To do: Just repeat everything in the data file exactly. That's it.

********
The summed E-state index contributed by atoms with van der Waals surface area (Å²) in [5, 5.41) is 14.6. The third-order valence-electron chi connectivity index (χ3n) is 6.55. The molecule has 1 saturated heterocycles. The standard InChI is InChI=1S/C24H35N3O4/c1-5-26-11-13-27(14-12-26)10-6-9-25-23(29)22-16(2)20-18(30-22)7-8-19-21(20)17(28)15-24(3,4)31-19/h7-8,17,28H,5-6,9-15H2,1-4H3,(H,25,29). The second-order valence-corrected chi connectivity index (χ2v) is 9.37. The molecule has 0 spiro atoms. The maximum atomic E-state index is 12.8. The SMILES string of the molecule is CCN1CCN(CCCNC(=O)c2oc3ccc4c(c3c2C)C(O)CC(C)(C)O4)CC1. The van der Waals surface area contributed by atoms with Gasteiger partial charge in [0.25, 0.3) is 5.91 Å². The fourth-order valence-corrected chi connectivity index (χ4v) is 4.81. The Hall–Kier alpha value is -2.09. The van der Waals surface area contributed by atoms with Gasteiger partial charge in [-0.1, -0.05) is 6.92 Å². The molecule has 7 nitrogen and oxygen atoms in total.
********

The summed E-state index contributed by atoms with van der Waals surface area (Å²) in [5, 5.41) is 14.6. The third-order valence-electron chi connectivity index (χ3n) is 6.55. The molecule has 1 saturated heterocycles. The standard InChI is InChI=1S/C24H35N3O4/c1-5-26-11-13-27(14-12-26)10-6-9-25-23(29)22-16(2)20-18(30-22)7-8-19-21(20)17(28)15-24(3,4)31-19/h7-8,17,28H,5-6,9-15H2,1-4H3,(H,25,29). The second-order valence-corrected chi connectivity index (χ2v) is 9.37. The molecule has 0 spiro atoms. The maximum atomic E-state index is 12.8. The SMILES string of the molecule is CCN1CCN(CCCNC(=O)c2oc3ccc4c(c3c2C)C(O)CC(C)(C)O4)CC1. The van der Waals surface area contributed by atoms with Gasteiger partial charge in [0.25, 0.3) is 5.91 Å². The fourth-order valence-corrected chi connectivity index (χ4v) is 4.81. The Hall–Kier alpha value is -2.09. The van der Waals surface area contributed by atoms with Gasteiger partial charge in [-0.1, -0.05) is 6.92 Å². The molecule has 7 nitrogen and oxygen atoms in total.